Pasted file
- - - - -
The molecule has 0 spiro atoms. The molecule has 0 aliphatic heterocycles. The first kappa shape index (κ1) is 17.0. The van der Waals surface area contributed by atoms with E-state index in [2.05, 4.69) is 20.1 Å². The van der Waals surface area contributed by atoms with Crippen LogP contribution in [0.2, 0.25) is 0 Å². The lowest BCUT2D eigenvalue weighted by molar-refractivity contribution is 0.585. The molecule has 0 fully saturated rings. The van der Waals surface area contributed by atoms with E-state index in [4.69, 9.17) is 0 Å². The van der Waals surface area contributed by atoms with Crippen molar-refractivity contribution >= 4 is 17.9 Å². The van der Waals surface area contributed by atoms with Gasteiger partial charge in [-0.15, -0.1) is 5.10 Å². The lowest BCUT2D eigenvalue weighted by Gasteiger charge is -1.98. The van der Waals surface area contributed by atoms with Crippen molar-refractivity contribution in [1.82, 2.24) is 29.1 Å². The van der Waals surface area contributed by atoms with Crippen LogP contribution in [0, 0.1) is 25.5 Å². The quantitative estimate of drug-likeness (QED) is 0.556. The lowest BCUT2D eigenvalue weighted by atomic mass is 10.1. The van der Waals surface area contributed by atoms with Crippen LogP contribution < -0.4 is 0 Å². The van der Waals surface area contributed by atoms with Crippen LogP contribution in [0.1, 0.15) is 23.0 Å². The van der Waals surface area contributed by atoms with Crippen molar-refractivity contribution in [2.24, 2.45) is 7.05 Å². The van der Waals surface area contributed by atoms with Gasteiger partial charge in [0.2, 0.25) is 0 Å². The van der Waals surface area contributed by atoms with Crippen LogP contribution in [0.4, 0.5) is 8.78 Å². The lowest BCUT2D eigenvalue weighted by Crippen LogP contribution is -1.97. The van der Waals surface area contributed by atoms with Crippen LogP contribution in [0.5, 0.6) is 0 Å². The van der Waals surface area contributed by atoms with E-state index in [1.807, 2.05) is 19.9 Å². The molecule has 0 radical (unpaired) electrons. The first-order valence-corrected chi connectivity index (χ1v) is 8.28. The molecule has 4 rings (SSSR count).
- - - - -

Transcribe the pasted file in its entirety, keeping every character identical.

The molecule has 0 spiro atoms. The molecule has 0 aliphatic heterocycles. The first kappa shape index (κ1) is 17.0. The van der Waals surface area contributed by atoms with E-state index in [2.05, 4.69) is 20.1 Å². The van der Waals surface area contributed by atoms with Crippen LogP contribution in [0.2, 0.25) is 0 Å². The lowest BCUT2D eigenvalue weighted by molar-refractivity contribution is 0.585. The molecule has 0 fully saturated rings. The van der Waals surface area contributed by atoms with E-state index in [4.69, 9.17) is 0 Å². The van der Waals surface area contributed by atoms with Crippen molar-refractivity contribution >= 4 is 17.9 Å². The van der Waals surface area contributed by atoms with Gasteiger partial charge in [-0.15, -0.1) is 5.10 Å². The lowest BCUT2D eigenvalue weighted by Gasteiger charge is -1.98. The van der Waals surface area contributed by atoms with Crippen molar-refractivity contribution in [1.82, 2.24) is 29.1 Å². The van der Waals surface area contributed by atoms with Crippen LogP contribution in [0, 0.1) is 25.5 Å². The quantitative estimate of drug-likeness (QED) is 0.556. The lowest BCUT2D eigenvalue weighted by atomic mass is 10.1. The van der Waals surface area contributed by atoms with Crippen LogP contribution < -0.4 is 0 Å². The van der Waals surface area contributed by atoms with Crippen LogP contribution in [0.1, 0.15) is 23.0 Å². The van der Waals surface area contributed by atoms with Crippen molar-refractivity contribution in [2.24, 2.45) is 7.05 Å². The van der Waals surface area contributed by atoms with Gasteiger partial charge in [0.2, 0.25) is 0 Å². The van der Waals surface area contributed by atoms with Crippen LogP contribution in [0.4, 0.5) is 8.78 Å². The lowest BCUT2D eigenvalue weighted by Crippen LogP contribution is -1.97. The van der Waals surface area contributed by atoms with Crippen LogP contribution in [0.5, 0.6) is 0 Å². The van der Waals surface area contributed by atoms with E-state index in [1.807, 2.05) is 19.9 Å². The molecule has 0 radical (unpaired) electrons. The first-order valence-corrected chi connectivity index (χ1v) is 8.28. The molecule has 4 rings (SSSR count).